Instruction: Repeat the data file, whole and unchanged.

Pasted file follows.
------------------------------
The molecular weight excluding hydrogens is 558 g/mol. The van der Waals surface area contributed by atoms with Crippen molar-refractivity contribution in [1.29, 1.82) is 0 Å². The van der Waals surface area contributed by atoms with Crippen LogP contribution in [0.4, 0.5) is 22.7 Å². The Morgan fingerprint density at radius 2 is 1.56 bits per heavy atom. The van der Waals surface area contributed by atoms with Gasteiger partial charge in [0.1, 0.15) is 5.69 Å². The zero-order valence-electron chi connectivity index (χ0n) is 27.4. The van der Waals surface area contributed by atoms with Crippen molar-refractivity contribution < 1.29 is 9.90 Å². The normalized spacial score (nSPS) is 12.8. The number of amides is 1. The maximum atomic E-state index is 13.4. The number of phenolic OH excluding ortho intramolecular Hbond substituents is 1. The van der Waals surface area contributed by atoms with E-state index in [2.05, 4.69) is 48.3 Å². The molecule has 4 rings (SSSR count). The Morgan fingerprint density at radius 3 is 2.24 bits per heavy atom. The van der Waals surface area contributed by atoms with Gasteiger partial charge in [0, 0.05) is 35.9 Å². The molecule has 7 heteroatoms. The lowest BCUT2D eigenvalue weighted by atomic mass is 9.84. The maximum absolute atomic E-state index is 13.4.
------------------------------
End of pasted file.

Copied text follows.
The molecular weight excluding hydrogens is 558 g/mol. The van der Waals surface area contributed by atoms with Crippen molar-refractivity contribution in [1.29, 1.82) is 0 Å². The van der Waals surface area contributed by atoms with Crippen LogP contribution in [0.4, 0.5) is 22.7 Å². The Morgan fingerprint density at radius 2 is 1.56 bits per heavy atom. The van der Waals surface area contributed by atoms with Gasteiger partial charge in [0.1, 0.15) is 5.69 Å². The zero-order valence-electron chi connectivity index (χ0n) is 27.4. The van der Waals surface area contributed by atoms with Crippen molar-refractivity contribution < 1.29 is 9.90 Å². The normalized spacial score (nSPS) is 12.8. The number of amides is 1. The maximum atomic E-state index is 13.4. The number of phenolic OH excluding ortho intramolecular Hbond substituents is 1. The van der Waals surface area contributed by atoms with E-state index in [2.05, 4.69) is 48.3 Å². The molecule has 4 rings (SSSR count). The Morgan fingerprint density at radius 3 is 2.24 bits per heavy atom. The van der Waals surface area contributed by atoms with Gasteiger partial charge in [0, 0.05) is 35.9 Å². The molecule has 7 heteroatoms. The lowest BCUT2D eigenvalue weighted by atomic mass is 9.84. The maximum absolute atomic E-state index is 13.4.